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27 Nisan 5776 - May 5, 2016 | Mordecai Plaut, director Published Weekly










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The Transition from Nishma to Na'aseh — The First Steps Toward Practical Observance

By Rabbi Yosef Ben Porat

From an Address Delivered at Lev L'Achim's Kiruv Seminar, Bnei Brak, Nisan 5757

The Spark of Inspiration

This meeting typifies the period of ikvevse deMeshichah. Fired by holiness, a pioneering group have had the boldness to cross the lines and enter the homes of people whom they were sure bore them animosity, but who instead turn out to be their friends. They, in turn, are as surprised by our visits in order to learn Torah with them, as we are by the warm and open reception which they extend to us.

We must be aware of the fundamental difference between Judaism and lehavdil, all other religions. Judaism is a religion of action. This was the message received by the king of the Khazars in his dream and it was the reason for his rejecting the other religions, after investigating them. Whereas they offered him ideas and philosophies, he knew that what he lacked was practical observance.

`And Yisro heard...' Chazal ask, `What did he hear about that made him come?' Yisro was a very learned man, who was familiar with all of the world's religions — he was able to testify, `Now I know that Hashem is greater than the other gods.' He was a scholarly sage, whom, decades earlier, sat on Pharaoh's panel of advisors when they advised the Egyptian king to `throw every male to be born into the river.' Yisro was not afraid of going against public opinion — `they excluded him from society,' (Rashi Shemos 2:16). Yet despite his wisdom and his experiences, he didn't come to bnei Yisroel earlier. He must have heard a great deal from Moshe Rabbenu about faith in Hashem, yet he remained as he was. Only `Now do I know' — Now that he had decided to move from passive listening to active observance. That was when he packed his bags and came.

It takes strength to listen. But to speak, to convey a message, needs wisdom. One has to know how to do it. `These are the words which Moshe spoke to bnei Yisroel,' (Devorim 1:1). Only these?! Moshe Rabbenu said the entire Torah!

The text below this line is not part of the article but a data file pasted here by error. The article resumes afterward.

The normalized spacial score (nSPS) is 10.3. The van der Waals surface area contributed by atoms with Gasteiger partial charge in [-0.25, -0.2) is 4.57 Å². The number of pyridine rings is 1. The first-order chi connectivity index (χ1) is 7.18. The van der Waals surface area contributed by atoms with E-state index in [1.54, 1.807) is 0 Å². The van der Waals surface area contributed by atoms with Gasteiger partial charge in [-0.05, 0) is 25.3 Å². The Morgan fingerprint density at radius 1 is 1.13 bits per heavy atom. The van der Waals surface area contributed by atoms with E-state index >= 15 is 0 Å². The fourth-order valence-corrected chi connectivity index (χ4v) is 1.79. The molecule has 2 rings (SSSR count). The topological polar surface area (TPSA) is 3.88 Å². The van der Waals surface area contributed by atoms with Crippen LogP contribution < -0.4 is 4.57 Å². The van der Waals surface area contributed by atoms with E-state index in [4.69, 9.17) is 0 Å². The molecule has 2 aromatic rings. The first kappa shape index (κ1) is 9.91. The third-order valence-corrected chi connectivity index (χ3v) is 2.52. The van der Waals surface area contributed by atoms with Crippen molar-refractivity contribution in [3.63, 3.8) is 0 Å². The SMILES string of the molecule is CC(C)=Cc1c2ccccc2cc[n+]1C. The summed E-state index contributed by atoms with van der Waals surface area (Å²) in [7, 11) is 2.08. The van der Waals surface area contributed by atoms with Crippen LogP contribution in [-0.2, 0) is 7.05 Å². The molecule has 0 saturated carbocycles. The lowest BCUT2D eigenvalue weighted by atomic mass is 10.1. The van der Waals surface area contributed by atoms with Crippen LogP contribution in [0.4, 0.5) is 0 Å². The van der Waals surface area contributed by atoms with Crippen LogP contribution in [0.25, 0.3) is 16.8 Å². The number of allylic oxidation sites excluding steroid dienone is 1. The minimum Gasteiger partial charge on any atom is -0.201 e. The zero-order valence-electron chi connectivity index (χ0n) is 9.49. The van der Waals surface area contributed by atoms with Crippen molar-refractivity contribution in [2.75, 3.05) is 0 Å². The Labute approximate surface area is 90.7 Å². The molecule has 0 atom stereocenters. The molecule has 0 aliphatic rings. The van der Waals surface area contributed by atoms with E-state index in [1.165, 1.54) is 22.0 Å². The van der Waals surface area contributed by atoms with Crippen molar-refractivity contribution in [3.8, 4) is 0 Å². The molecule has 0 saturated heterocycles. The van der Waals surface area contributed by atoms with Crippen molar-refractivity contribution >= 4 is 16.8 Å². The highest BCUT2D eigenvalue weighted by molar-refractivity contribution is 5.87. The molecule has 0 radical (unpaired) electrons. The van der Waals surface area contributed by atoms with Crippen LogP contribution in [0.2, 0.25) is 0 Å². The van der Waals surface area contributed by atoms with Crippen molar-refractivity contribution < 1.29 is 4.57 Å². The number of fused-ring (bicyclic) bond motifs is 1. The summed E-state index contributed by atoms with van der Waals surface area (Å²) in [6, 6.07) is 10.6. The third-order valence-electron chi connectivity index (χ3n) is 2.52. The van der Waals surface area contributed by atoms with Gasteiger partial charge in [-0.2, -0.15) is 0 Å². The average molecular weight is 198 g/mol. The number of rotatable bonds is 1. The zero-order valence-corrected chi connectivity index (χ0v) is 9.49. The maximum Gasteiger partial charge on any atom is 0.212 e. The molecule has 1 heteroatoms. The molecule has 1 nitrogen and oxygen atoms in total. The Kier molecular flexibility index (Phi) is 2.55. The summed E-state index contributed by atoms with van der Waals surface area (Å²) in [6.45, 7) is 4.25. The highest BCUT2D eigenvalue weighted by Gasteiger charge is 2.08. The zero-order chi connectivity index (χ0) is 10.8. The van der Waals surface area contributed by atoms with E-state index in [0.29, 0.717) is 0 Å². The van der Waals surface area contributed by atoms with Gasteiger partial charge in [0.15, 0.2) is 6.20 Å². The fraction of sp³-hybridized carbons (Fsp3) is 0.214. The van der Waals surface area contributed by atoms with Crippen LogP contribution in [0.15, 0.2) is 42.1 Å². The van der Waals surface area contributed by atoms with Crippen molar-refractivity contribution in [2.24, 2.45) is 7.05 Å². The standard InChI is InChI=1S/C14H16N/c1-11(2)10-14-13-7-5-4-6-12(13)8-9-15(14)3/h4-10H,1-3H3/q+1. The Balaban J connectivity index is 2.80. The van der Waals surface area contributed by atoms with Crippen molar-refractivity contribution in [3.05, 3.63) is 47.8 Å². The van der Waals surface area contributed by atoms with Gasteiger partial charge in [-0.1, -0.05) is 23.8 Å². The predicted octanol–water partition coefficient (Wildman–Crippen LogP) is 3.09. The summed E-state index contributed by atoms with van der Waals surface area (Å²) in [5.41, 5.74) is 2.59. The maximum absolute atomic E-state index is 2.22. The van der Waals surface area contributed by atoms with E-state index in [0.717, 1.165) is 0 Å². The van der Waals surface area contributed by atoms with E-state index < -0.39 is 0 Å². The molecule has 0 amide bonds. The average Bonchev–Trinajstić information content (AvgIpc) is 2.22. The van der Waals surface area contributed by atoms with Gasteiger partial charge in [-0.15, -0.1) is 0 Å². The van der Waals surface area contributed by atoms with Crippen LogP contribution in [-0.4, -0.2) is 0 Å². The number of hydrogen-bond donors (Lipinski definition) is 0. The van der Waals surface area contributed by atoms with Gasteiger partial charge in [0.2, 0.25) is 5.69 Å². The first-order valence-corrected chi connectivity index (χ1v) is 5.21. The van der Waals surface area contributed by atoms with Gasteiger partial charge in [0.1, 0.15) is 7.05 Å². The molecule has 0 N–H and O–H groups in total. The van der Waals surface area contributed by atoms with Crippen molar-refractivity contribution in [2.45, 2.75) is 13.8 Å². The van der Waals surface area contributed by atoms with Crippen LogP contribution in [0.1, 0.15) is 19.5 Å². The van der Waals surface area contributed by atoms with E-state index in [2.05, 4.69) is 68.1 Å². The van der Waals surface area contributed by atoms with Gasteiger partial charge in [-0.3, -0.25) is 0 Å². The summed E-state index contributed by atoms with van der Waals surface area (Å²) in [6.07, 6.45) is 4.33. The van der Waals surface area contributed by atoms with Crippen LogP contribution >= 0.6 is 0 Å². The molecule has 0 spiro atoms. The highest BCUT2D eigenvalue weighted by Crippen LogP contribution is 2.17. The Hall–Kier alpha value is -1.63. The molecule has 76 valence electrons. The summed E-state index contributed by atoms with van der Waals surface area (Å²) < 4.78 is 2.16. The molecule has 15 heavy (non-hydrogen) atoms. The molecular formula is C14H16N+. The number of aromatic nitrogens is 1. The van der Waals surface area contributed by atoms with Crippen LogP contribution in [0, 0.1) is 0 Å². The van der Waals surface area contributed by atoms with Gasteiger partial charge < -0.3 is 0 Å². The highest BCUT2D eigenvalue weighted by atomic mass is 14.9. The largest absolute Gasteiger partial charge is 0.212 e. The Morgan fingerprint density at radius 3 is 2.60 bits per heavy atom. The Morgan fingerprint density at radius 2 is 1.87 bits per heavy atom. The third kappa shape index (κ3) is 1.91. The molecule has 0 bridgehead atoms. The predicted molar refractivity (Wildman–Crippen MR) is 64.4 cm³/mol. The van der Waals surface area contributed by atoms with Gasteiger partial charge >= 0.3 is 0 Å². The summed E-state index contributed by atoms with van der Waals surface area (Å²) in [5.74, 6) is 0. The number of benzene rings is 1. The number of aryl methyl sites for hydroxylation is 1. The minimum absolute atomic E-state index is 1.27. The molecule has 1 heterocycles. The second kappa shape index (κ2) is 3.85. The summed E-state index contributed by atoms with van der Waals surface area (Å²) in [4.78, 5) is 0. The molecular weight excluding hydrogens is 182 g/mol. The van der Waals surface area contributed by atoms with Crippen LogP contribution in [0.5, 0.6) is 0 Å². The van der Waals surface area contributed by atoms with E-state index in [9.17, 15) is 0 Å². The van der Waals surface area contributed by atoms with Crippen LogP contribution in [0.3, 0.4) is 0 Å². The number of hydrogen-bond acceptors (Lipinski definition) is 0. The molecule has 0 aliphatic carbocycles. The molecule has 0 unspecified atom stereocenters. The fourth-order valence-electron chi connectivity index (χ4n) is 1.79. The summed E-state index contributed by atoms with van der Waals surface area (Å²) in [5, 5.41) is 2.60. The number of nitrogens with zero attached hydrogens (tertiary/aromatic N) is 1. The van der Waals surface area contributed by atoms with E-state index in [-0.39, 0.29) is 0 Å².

The Chasam Sofer explains that there was a fixed order for teaching the laws of all the mitzvos, (First Moshe taught Aharon, Eruvin 54.) However, the reproof which Moshe delivered before he died was special. The speaker's identity is very important. Words of reproof cannot be delivered through an emissary. They must emanate from the mouth of the person with whom they originate. One has to know how to speak, what to say and when to say it. This is hinted at in Rashi at the beginning of sefer Devorim.

With a novice, who will not derive much benefit from listening to Shenayim Ochazin, one can learn parshas Lech Lecha — this parsha in particular. He should know who the first person to ascend to Eretz Yisroel was. He should learn about Avraham Ovinu. `Learning is of great importance for it leads a person to practical deeds.'

The Right Moment

At present we are discussing how to thread the needle which will form the stitch that aligns practice with awareness, and unites them. At this stage there are two important things to bear in mind. First, `do not awaken and arouse the love until there is a desire,' (Shir Hashirim 2:7). In other words, `Just as it is a mitzva to say something which will be heeded, it is also a mitzva to refrain from saying something which will not be heeded.' There is a certain balance. If a fruit is picked before it has ripened, it's taste will set the teeth on edge and it will go to waste. Equally though, if we let opportunities pass, the fruit becomes overripe and falls off the tree to the ground, becoming spoiled. These hairsbreadth opportunities are universal. The process is as delicate as a newborn babe.